If there is one criticism of Keane it is that he is too hard on himself, evidence found continually within the books pages. The psychology of football and his own mental strength is important to him - he makes repeated mention of knowing of exactly when it is the right moment to make a tackle or run during a game being as important as skill itself. Yet it is clear that he is a deep thinker on many levels, a retrospective character who is in a regular state of turmoil over his behaviour, perhaps taking too many things to heart for too long. I again don't dispute that some of his sendings off in the past have been stupid, and costly. Yet those who misjudge Keano and think its water off a ducks back should read here of his deep internal agitation after each one. And he isn't just saying this either.

He punishes himself after another off field fight, another red card, that it lets his family, and Fergie down. There is obviously some need for this flagellation on occasion to try and prevent it happening again but his belief that he would be better off quitting after the sending off at St James Park leads me to think that he is obsessing about these things too much. "I'd had enough of my own behaviour". But you have to admire it's brutal honesty - and honest is as clear cut a description of this book as can be. Thus should that trait not be praised ahead of the Arsenal collective denial we always see or the lack of responsibility shown by the likes of Dennis Wise and Gazza (who battered his wife but is the lovable rogue in the same press so quick to castigate Keane. You have to wonder whether if Roy was English if this would be the same. After all, Rio had very little of the 'expensive flop' innuendo that Stam and Veron received after their signings)?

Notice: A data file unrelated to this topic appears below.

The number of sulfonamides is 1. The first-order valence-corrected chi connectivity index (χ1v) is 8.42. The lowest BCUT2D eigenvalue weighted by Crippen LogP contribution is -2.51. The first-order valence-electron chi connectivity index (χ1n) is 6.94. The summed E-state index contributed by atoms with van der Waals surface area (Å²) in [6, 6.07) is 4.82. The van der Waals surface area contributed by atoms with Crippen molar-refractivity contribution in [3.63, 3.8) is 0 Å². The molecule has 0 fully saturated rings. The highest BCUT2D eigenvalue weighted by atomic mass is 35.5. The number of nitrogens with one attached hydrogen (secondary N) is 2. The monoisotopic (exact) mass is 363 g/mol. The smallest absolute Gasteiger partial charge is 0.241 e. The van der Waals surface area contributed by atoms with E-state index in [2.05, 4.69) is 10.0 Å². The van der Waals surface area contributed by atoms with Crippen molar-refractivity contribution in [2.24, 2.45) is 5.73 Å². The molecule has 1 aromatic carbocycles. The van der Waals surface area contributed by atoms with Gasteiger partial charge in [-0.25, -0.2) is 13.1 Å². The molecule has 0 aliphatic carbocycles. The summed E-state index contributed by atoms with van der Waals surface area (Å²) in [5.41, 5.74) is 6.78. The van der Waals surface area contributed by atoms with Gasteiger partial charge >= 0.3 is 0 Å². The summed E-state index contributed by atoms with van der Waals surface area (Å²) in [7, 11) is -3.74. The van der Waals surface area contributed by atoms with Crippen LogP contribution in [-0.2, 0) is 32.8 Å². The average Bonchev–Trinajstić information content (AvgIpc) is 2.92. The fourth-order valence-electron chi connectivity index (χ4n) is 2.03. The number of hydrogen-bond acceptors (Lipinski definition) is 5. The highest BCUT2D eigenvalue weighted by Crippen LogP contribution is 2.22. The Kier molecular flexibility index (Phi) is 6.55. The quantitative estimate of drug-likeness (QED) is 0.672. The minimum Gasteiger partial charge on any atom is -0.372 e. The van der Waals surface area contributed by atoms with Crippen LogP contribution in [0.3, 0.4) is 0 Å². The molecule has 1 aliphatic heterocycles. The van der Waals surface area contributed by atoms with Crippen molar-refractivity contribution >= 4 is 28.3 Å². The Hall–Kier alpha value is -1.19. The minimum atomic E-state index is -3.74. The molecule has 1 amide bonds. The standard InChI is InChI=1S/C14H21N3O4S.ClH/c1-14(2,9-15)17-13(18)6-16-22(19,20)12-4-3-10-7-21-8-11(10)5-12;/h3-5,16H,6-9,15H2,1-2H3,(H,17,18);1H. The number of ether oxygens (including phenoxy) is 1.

That veracity shines throughout the book, whilst the hypocrisy with which the press treat Keano does through their own pages since its release. If you're looking for the definition of hypocrisy look no further than these past few weeks. The press belittles footballers autobiographies, crying out for truths as the past has been littered with nothing more than banal platitudes. They get real honesty and then cry wolf that this is unacceptable from a current player (yet outbid each other in a frenzy to try and get the serialisation in their own rag). Their treatment of his sendings off in the past have borne no
correlation to that of other footballers (even Vieira), and his own comparison that: "Jack the Ripper got better press than Eric" seems relevant to himself.